Question about quality of Meadowlark

There have been alot of post's concerning Meadowlark going out of buisness and waranty issues, etc.
I've owned three different pair of Meadowlark speakers. NEVER any problems or failures to operate perfectly everytime. Build quality was top notch.
I seriously doubt there have been very many Meadowlark speakers that quit.
Do prospective buyers really have much to worry about, given the price , sound quality, and the beautiful workmanship put into these speakers?
I'd like to hear from Meadowlark owner's and hear what they have to say instead of folks who automatically wave the red flag.
Of all the audio components (not talking about racks, cables, cones, etc.), speakers are by far the most reliable.

Think about it, there really isn't a whole lot there. A couple of drivers, a few crossover components, a bit of wiring, and a cabinet. Even poorly designed and constructed loudspeakers, of which the Meadowlarks certainly are NOT, can last for years and years and years without trouble.

And, if anything ever does go wrong, competent speaker repair people can make things right in very short order, usually at minimal cost.

One should have no qualms in buying Meadowlark loudspeakers based on this, their sonics, workmanship, beauty, and the like.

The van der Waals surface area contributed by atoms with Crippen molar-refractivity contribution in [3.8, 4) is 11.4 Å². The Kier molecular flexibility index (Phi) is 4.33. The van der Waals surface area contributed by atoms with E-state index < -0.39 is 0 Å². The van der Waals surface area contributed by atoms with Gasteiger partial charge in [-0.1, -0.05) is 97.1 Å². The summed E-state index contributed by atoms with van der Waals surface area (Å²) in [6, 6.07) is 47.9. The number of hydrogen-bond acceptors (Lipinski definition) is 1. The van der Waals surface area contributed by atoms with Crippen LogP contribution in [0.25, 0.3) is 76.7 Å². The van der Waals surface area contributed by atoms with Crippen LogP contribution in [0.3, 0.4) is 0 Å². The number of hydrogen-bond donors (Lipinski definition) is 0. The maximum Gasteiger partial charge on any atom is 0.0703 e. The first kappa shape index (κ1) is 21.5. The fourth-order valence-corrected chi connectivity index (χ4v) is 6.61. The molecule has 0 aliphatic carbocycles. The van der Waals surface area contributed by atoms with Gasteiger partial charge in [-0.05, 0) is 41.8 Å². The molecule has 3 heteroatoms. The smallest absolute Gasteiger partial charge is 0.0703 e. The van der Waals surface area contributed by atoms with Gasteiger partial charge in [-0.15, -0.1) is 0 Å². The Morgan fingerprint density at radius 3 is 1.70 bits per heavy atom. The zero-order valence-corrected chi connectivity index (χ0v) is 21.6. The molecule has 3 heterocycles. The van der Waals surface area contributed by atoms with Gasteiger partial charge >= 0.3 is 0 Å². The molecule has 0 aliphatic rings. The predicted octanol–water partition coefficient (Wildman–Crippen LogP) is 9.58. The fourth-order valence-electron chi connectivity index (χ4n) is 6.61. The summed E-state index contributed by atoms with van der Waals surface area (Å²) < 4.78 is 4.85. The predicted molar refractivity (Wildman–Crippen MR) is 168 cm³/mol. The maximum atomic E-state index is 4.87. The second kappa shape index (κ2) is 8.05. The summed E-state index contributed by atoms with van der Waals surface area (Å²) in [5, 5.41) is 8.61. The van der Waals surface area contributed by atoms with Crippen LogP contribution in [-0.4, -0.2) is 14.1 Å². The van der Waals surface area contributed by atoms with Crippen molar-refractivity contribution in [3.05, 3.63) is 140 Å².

I have a pair of 18 mo. Blue Herron 2's. They are absolutely perfect. I can see no reason for any concern. Others can disagree. The cabinets may get dinged or scraped some day, that will not affect the sound. The drivers are of the shelf. However, i believe that Pat McGinty "voiced" my set of speakers personaly, obviously along with many others. I am not sure what that means, but in an email with him during the making of my speakers, he commented that he still needed to voice them.
I have a pair of Swifts that I purchased here on Audiogon a few weeks ago. I have absolutely no regrets what so ever. The speakers are fabulous and the price I got on them only makes them better.
I had a pair of Kestrels for a couple of years and I had a tweeter go bad twice. They did send me a replacment, which I soldered in myself both times. In speaking with them regarding this they did mention that they had been having trouble with this with other customers.
Currently own Shearwater Hot Rods which are perfect so far. If my room was not so small I'd consider Blue Herons, the i series has my interest. I also have a pair of Kestrel Hot Rods with a broken binding post. I was trying to purchase the posts when Meadowlark went under. They still sound fine (I tie-wrapped speaker wire on post). One of these days I'll get a pair of replacement posts but I'm in no hurry.
It's hard to beat the value these speakers present on the used market!
Have owned the Osprey's, Nighthawks, and now the Blue Heron 2's. No trouble to mention. However, now that everything is boxed up (building a new home) and crated, I certainly don't want to sustain any damage at this point, eh?
I'm using Kestral Hot rods in my second system.
First with a Belles 150 SS amp,and now with a CJ MV 55
Tube amp.
They sound great with both amps, and I've had no problems.

If anything did go wrong, the replacement parts can be ordered, so I see no need to worry.
I own a pair of Kestrel 2's and was shocked to hear about Meadowlark. Does anyone have any idea what happened?